Understanding Consent and Sexual Violence


Consent is a voluntary, ongoing, active and conscious agreement to engage in the sexual activity in question. Consent or a "yes" that is obtained through pressure, coercion, force, threats or by inducing intoxication, impairment, or incapacity is not voluntary consent. Silence or ambiguity do not constitute consent.

Additionally, there is no consent when:

  • it is given by someone else.
  • the person is unconscious, sleeping, highly intoxicated or high, or otherwise lacks the capacity to consent.
  • it was obtained through the abuse of a position of power, trust or authority.
  • the person does not indicate "yes", says "no" or implies "no" through words or behaviours.
  • the person changes their mind and withdraws their consent.

Consent cannot be implied (for example, by a current or past relationship, by consent to another activity, or by failure to say "no" or resist). In addition, consent cannot be given in advance of sexual activity that is expected to occur at a later time.

It is the responsibility of the person wanting to engage in sexual activity to obtain clear consent from the other and to recognize that consent can be withdrawn at any time.

Understanding Sexual Violence

Sexual violence is a complex and serious problem that can affect individuals of all gender identities, gender expressions, and sexual orientations, as well as those from all ages, abilities, racial, cultural, and economic backgrounds.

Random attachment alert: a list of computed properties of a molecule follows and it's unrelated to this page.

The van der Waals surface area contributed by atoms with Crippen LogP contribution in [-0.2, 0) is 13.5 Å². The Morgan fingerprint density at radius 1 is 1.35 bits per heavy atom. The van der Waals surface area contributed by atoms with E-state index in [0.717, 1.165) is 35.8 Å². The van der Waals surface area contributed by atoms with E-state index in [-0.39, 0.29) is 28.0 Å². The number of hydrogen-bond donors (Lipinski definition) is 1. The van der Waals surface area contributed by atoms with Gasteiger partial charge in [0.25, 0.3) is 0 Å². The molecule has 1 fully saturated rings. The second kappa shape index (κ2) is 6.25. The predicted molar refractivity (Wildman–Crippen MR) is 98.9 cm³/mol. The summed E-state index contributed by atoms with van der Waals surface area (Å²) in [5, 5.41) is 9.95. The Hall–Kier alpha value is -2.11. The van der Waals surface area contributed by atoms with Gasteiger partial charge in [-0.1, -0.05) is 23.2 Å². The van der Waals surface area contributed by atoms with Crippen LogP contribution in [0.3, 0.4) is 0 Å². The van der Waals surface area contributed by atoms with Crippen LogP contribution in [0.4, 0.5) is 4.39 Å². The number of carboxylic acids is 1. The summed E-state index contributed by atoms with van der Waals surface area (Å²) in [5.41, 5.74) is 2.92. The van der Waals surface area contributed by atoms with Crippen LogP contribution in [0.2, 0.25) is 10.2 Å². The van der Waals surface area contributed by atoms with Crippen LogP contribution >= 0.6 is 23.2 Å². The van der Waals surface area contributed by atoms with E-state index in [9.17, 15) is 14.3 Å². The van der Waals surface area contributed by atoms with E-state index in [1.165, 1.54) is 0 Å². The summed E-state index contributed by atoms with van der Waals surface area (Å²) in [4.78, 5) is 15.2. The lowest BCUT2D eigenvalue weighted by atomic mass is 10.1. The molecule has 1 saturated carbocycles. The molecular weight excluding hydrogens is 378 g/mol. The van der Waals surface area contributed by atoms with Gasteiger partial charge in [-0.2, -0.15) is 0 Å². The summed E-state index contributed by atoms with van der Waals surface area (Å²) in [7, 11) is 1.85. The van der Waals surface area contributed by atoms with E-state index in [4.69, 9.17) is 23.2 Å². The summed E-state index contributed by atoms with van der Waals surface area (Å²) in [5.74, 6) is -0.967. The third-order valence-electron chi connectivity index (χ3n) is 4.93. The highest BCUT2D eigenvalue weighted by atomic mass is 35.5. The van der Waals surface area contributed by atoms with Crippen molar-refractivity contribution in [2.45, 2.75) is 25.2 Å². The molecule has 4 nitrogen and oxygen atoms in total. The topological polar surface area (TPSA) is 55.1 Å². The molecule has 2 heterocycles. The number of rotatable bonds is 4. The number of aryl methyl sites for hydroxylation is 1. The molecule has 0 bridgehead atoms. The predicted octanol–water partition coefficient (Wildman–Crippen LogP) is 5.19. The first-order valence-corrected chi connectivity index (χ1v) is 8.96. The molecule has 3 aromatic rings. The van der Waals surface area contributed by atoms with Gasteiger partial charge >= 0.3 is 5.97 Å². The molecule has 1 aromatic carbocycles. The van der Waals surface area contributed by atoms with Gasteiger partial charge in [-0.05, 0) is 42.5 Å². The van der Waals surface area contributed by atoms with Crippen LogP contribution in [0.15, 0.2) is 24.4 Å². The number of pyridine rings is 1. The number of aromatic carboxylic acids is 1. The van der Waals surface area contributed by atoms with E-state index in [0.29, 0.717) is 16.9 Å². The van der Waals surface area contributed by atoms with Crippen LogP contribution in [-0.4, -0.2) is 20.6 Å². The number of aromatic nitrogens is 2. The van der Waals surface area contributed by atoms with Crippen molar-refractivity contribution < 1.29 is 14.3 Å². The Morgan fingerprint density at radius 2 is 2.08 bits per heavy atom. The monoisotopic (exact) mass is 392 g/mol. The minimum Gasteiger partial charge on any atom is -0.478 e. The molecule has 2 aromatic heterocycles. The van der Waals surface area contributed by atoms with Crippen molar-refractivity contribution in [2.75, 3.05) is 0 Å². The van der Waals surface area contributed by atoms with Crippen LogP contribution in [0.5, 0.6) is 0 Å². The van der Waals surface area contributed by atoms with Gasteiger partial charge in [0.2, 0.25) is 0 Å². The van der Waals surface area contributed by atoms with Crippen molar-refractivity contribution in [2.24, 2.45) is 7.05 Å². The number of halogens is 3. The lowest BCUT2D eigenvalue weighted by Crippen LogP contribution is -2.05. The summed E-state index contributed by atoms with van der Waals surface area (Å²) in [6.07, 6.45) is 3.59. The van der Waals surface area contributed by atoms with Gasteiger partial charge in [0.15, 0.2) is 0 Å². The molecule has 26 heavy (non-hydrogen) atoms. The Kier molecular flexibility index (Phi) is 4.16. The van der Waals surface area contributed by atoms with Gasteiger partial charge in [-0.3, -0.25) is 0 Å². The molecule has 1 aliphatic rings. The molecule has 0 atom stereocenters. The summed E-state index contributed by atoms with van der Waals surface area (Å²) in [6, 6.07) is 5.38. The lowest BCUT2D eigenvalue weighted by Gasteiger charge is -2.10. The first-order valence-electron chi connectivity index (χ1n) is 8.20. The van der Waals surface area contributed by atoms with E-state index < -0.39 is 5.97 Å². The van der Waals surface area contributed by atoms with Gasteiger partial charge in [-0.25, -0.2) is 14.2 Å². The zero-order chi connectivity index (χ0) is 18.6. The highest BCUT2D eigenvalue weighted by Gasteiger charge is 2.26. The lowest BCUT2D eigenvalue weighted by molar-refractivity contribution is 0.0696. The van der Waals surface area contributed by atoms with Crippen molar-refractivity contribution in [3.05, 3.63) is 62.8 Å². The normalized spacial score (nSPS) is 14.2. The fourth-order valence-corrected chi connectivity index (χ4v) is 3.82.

Sexual violence is any sexual act, act of a sexual nature, or act targeting sexuality, physical or psychological, that is committed without consent. It includes, but is not limited to the following:

Sexual assault
Any form of sexual contact without consent. This can include unwanted or forced 'kissing,' fondling, vaginal or anal penetration or touching, or oral sexual contact.

Sexual harassment
Conduct or comment of a sexual nature, which detrimentally affects the work, study, or living environment or otherwise leads to adverse consequences for the target of the sexual harassment. It can be either one-time or repeated and:

  • is demeaning, intimidating, threatening, or abusive; and
  • is not trivial or fleeting in nature; and
  • causes offence and should have reasonably been expected to offend; and
  • serves no legitimate purpose for the work, study or living environment, and
  • undermines authority or respect in the work, study, or living environment, or impairs work or learning performance, or limits opportunities for advancement or the pursuit of education or research, or creates an intimidating, hostile or offensive work or learning environment.

Repeated unwanted contact or communication directed at another person that causes reasonable fear or concern for that person's safety or the safety of others known to them. The harm may be physical, emotional, or psychological, or related to the personal safety, property, education, or employment of an individual.

Stalking can occur physically, electronically, and/or through a third party.

Indecent Exposure
Exposing one's genitals, buttocks and/or breasts or inducing another to expose their own genitals, buttocks and/or breasts in non-consensual circumstances, in person or electronically.

Surreptitiously observing and/or recording another individual's full or partial nudity or sexual activity without the knowledge and consent of all parties involved.

Distribution of Intimate Images
Includes showing, sharing, distributing or streaming of images, video or audio recording of a sexual activity or full or partial nudity of oneself or others, without the consent of all parties involved, or the threat to do the same.


Sexual violence also includes inducing intoxication, impairment, or incapacity for the purpose of making another person vulnerable to non-consensual sexual activity, and other analogous conduct.

It is the policy of the University of Alberta that sexual violence committed by any member of the University community is prohibited and constitutes misconduct.